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Saturday, April 12, 2008

The Philosophy of Computing Platforms (part 5)

Return of the Jobs

Is the fundamental difference between platforms all about philosophy and human nature?

After years of poorly executed plans, high cost of production, and failed opportunities, Apple Computer was facing death. Discounted, ridiculed and a market share as bad as OS/2 had, Apple was written off. But Apple would not go without a fight. In search for a New Operating System to jump start the company, Apple shopped around. Long story short, Apple bought NeXT--- Steve Jobs' company and in MacWorld 1997, Jobs stepped back on stage.

MacWorld 1997

When Steve Jobs returned, he brought with him Bill Gates' multimillion dollar no stock investment to Apple (think: loan) and Microsoft Office. This would prove significant. It wasn't the money. It was the deal that Microsoft would make Microsoft Office for the Mac. Jobs knew then that interoperability would be a key factor in reviving Mac shares. How could it not be? The world had standardized on Office. Everyone needed Microsoft's word processor if they were to pass documents to and from associates and business partners.

So began an Apple renaissance.

The seeds of what Mac OS X is today began after Jobs had exited Apple in 1985. The NeXT platform was Unix-based. It also had tools like Objective-C, a subset of the C language but was Object Oriented. These among others would prove to lay the foundation for the future.

The startling difference between Apple's then future OS X and Windows was its design. Clearly, OS X from the get go, was built around tools that painted a specific goal. It favored the creative mind-set of its core constituency certainly, but more than that, appeals direct to the non-hacker-non-technology-savant. The underlying layers of OS X--- Unix, Core Foundation--- Core Audio, Core Image/Core Video and now Core Animation (1997/1998) continued to serve as abstractions to the Geek dominated world of zeroes and ones.

The genius of Apple is that it uses technology and brings it to the level of art.

Take the iMac--- iconic desktop of Apple. Unlike its rivals, the iMac is an integrated platform. There are no CPU boxes, and there are three cables that go to and from the machine: a power supply, a keyboard and mouse (a fourth could be a Harman/Kardon speaker set). Heck, if you were really adventurous, you could simply run it with a wireless keyboard and mouse. The design is elegant. The machine is finely crafted. The Operating System that goes with it makes you work from the get go. Phones connect via bluetooth just like that. other devices can simply be plugged in and chances are they would just talk.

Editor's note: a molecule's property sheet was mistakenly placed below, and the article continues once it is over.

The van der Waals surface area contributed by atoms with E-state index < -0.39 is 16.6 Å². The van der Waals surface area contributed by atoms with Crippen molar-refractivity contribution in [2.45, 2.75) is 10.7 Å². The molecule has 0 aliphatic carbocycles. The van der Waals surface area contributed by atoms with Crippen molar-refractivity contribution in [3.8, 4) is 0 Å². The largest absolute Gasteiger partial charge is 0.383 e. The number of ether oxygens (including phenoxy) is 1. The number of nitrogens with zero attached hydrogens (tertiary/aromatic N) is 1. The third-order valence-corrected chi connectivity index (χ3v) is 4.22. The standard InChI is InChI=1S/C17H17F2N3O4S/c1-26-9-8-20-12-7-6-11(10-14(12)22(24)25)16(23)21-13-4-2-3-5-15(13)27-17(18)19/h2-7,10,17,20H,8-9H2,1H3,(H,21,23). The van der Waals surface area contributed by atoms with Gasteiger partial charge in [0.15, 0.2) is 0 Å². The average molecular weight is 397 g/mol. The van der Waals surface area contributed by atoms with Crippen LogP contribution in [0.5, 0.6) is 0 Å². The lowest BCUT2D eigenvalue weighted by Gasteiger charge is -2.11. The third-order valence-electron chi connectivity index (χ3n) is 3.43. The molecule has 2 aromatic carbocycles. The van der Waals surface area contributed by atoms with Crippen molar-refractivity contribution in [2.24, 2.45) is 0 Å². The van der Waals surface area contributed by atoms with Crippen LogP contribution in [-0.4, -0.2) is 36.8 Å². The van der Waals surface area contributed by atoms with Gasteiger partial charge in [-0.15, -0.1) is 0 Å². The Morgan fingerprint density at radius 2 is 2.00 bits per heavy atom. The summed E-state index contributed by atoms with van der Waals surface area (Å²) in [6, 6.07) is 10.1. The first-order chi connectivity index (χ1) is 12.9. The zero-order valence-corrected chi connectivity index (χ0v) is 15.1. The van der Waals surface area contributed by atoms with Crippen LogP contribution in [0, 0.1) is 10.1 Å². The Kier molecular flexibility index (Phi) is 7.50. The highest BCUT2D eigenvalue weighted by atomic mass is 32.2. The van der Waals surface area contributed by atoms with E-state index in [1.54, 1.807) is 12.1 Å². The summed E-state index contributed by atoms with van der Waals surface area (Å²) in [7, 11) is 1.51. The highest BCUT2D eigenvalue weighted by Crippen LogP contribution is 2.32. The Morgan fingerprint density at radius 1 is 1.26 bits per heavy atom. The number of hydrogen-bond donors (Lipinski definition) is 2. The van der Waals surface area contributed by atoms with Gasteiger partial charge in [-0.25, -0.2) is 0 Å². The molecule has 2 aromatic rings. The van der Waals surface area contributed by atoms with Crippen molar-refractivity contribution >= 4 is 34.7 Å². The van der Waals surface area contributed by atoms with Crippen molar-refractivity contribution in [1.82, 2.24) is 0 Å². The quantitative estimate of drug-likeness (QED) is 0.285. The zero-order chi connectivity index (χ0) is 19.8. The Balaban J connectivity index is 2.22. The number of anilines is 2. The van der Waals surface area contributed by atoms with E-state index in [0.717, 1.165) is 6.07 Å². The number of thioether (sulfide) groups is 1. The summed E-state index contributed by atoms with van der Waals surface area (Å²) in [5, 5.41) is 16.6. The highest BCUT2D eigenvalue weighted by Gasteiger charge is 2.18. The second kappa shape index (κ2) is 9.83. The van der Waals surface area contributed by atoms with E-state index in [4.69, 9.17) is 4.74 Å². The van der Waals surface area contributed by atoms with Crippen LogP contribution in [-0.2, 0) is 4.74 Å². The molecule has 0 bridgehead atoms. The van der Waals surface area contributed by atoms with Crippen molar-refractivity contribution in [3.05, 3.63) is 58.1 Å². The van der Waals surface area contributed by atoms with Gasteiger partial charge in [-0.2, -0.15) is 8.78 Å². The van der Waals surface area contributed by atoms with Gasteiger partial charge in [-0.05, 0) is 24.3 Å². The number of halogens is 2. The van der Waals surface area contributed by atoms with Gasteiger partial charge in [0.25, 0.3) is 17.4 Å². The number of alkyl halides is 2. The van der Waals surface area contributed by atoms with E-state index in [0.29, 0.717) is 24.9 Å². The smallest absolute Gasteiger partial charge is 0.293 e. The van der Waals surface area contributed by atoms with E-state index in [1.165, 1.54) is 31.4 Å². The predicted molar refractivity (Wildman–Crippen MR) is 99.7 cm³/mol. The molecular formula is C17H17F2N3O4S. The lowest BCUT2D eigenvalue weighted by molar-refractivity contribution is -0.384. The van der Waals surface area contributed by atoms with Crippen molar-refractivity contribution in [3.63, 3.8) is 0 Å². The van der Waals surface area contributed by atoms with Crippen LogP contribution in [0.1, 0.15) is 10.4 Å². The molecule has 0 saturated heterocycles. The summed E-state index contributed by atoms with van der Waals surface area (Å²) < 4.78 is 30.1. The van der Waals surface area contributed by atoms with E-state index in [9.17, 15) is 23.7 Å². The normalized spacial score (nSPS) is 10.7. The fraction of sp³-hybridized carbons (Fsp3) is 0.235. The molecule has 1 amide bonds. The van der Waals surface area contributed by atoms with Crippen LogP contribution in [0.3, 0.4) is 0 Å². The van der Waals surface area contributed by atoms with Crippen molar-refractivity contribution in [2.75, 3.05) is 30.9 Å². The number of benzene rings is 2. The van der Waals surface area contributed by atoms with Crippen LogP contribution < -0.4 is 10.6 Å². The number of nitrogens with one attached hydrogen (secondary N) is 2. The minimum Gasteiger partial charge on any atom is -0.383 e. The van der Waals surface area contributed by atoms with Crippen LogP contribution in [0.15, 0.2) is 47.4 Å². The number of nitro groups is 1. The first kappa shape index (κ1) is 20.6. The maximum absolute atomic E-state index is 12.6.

Macworld 2000

The beauty of OS X is its simplicity and well thought of design--- from simple buttons to how the computer interacts with the users in intuitive ways. Take installing software. In the windows world it would require you to answer series of questions just to install an Application. Often, this requires the user to be quite knowledgeable about technology. But with OS X, most Applications come in a disk image. It "mounts" like loading a CD on your system. And how do you install? simply just drag the App to your Applications folder (or any local folder for that matter) and you are done. Application is installed. just double click on the transferred app and you're working. No hassle. No need to think about complex stuff. Want to uninstall? just drag the App from your application folder into the trash and empty it. The power of this simplicity is that Macs don't require you to be a technology savant. It doesn't impose a barrier for the lowest most ignorant user. It makes these things abstract letting most people just use the machine. This beauty comes from a well thought of integrated foundation.

Elegance in everything is the simple nature, simple beauty of Apple.

This is the same simplicity, same elegance that Apple incorporated into the iPod and iTunes when it entered the Music business in 2001:

Apple's 1st Music Event, 2001, The First iPod

Beyond the Macs, and the iPod, what makes Apple different is its cult-like following. It is arguably the largest subculture in computing, perhaps even more so than Linux and Open Source. Leander Kahney author of (and who writes a blog of similar name), The Cult of Mac (legally free download via Bittorrent) wrote:

Mac users can be extremely cool. It's a lifestyle thing. Mac users tend to be liberal, free-thinking, counterculture. They dress well, look good, have discerning taste (in New York, anyway). Take a Mac out in public and people want to look at it. Mac users have a sense of humor. They also help eath other. Myriad Web sites help you find solutions to problems, pointers to the best deals, and great freeware or shareware.

Mac users are creative. What else would you expect from all the musicians, artists, designers, and filmmakers who make up Apple's core constituency? It's not unreasonable to say that a lot of the world's mass media--- books, magazines, movies, music, Web sites--- is made on Macs. A lot of highly creative people fire up their Macs every day to shape our culture.
This difference in culture is the predominant distinction between the design philosophy of PCs whether it is Windows-based or Linux-based.